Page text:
The Cricket in Times Square

The Cricket in Times Square

George Selden Garth Williams / Apr 04, 2020

The Cricket in Times Square Tucker is a streetwise city mouse He thought he d seen it all But he s never met a cricket before which really isn t surprising because along with his friend Harry Cat Tucker lives in the very hea

  • Title: The Cricket in Times Square
  • Author: George Selden Garth Williams
  • ISBN: 9780312380038
  • Page: 265
  • Format: Paperback
  • Tucker is a streetwise city mouse He thought he d seen it all But he s never met a cricket before, which really isn t surprising, because, along with his friend Harry Cat, Tucker lives in the very heart of New York City the Times Square subway station Chester Cricket never intended to leave his Connecticut meadow He d be there still if he hadn t followed the entrancingTucker is a streetwise city mouse He thought he d seen it all But he s never met a cricket before, which really isn t surprising, because, along with his friend Harry Cat, Tucker lives in the very heart of New York City the Times Square subway station Chester Cricket never intended to leave his Connecticut meadow He d be there still if he hadn t followed the entrancing aroma of liverwurst right into someone s picnic basket Now, like any tourist in the city, he wants to look around And he could not have found two better guides and friends than Tucker and Harry The trio have many adventures from taking in the sights and sounds of Broadway to escaping a smoky fire.Chester makes a third friend, too It is a boy, Mario, who rescues Chester from a dusty corner of the subway station and brings him to live in the safety of his parents newsstand He hopes at first to keep Chester as a pet, but Mario soon understands that the cricket is than that Because Chester has a hidden talent and no one not even Chester himself realizes that the little country cricket may just be able to teach even the toughest New Yorkers a thing or two.The Cricket in Times Square is a 1961 Newbery Honor Book.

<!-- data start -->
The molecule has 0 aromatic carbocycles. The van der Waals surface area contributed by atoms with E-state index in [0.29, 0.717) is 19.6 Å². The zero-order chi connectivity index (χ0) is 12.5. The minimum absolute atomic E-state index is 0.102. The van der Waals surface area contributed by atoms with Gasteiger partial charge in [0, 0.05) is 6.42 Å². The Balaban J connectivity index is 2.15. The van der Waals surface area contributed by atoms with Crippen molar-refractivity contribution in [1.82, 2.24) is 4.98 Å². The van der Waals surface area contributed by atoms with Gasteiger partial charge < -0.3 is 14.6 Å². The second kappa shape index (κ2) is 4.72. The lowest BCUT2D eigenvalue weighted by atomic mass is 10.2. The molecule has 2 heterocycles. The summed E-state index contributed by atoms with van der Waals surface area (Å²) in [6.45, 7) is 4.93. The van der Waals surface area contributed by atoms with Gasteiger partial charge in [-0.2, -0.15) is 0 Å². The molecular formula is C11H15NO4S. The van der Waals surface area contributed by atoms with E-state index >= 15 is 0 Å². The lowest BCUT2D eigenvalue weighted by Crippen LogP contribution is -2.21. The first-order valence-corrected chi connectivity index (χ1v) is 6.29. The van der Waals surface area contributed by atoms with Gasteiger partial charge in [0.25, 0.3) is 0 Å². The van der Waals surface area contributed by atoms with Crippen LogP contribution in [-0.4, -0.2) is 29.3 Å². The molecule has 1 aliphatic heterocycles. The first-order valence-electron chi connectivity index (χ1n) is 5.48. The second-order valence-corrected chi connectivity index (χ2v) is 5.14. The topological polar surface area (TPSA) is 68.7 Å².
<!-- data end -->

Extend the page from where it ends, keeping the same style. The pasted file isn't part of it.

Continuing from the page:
• Free Read [Psychology Book] ✓ The Cricket in Times Square - by George Selden Garth Williams ↠
      265 George Selden Garth Williams
    • thumbnail Title: Free Read [Psychology Book] ✓ The Cricket in Times Square - by George Selden Garth Williams ↠
      Posted by:George Selden Garth Williams
      Published :2020-01-15T05:01:29+00:00

    About "George Selden Garth Williams"

      • George Selden Garth Williams